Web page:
Itís hard to imagine the catcher position providing less offense for Toronto than it did last year, but it might just be close. Zaun will be 34 this season, and he hasnít hit at all since he was 30. Quiroz did nothing in Syracuse to indicate that he might be ready to handle major League pitchers, and at 23, may not be able to handle the Toronto pitching staff, either.
2004 Starter: Carlos Delgado
Projected 2005 Starters: Eric Hinske, Shea Hillenbrand
Hinske has gone from Rookie of the Year in 2003, to one of the lightest hitting first basemen in all of baseball. Heís not polished defensively as a first baseman yet either, and clearly is just an awful replacement for the great Carlos Delgado.
2004 Starters: Orlando Hudson, Frank Menechino
Projected 2005 Starter: Hudson
Little O-Dog has begun to pack a wallop. He smacked 51 extra base hits in 135 games last year, and he looks even more dangerous this spring. Itís refreshing to see a young player develop more power through sound hitting mechanics rather than bulking up to the size of a pro wrestler.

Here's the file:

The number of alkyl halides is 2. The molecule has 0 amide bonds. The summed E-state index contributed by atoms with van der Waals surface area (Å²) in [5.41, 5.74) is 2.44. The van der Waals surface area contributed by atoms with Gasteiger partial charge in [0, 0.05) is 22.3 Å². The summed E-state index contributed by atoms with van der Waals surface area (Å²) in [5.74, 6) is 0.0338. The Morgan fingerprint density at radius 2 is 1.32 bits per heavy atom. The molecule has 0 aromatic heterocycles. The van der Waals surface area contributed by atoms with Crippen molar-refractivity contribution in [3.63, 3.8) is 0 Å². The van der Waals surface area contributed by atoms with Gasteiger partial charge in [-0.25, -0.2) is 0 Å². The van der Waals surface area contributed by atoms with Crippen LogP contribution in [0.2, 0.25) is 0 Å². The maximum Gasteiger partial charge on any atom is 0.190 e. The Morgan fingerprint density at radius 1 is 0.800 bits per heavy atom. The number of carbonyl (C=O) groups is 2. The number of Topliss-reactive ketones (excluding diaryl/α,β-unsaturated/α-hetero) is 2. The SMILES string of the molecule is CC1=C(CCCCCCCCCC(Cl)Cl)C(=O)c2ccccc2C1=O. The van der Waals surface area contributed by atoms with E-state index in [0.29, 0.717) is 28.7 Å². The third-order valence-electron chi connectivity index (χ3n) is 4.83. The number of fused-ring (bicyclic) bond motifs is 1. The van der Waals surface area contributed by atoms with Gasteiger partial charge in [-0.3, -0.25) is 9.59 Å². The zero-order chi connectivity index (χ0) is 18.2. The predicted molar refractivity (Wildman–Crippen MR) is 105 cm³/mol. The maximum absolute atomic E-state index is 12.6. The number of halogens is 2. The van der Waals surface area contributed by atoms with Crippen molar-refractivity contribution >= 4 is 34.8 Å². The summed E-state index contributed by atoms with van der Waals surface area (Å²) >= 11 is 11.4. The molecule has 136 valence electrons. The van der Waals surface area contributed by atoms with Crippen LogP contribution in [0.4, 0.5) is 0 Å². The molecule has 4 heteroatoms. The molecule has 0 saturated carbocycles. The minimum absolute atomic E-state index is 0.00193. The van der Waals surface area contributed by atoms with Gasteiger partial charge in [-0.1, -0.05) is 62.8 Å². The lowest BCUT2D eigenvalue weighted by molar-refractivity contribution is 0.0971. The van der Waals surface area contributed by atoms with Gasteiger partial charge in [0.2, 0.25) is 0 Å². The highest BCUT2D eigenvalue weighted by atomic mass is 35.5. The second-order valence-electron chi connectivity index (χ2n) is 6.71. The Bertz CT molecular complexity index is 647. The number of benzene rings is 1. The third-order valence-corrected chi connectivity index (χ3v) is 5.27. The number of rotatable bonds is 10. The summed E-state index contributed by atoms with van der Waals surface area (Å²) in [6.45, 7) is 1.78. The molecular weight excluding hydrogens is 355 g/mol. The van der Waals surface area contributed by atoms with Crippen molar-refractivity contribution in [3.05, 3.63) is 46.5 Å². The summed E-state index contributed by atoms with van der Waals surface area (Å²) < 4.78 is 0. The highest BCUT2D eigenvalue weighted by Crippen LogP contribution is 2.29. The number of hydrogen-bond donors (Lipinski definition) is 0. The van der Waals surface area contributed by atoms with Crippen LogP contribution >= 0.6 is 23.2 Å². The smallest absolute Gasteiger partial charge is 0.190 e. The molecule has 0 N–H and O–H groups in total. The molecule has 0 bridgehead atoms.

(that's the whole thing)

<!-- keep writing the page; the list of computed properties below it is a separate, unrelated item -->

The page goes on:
2004 Starters: Eric Hinske
Projected 2005 Starter: Corey Koskie
Donít get me wrong; Koskie is probably one of the most consistent hitting third sackers around. But the Blue Jays could have gotten a much better hitting first baseman for the money that theyíre paying Koskie, and just used Hinske or Hillenbrand at third. In fact, Josh Phelps, Brad Fullmer, and John Olerud are three players who would have each cost Toronto about $1 million and have career OPSís near Koskieís.
2004 Starters: Chris Gomez, Chris Woodward
Projected 2005 Starter: Russ Adams
After smacking 13 home runs in 312 at bats during the 2002 campaign, Woodward became a worse and worse hitting shortstop. Russ Adams does not appear to improve this offensive situation. But at least in his case the Jays will have a light hitting shortstop that can field a bit.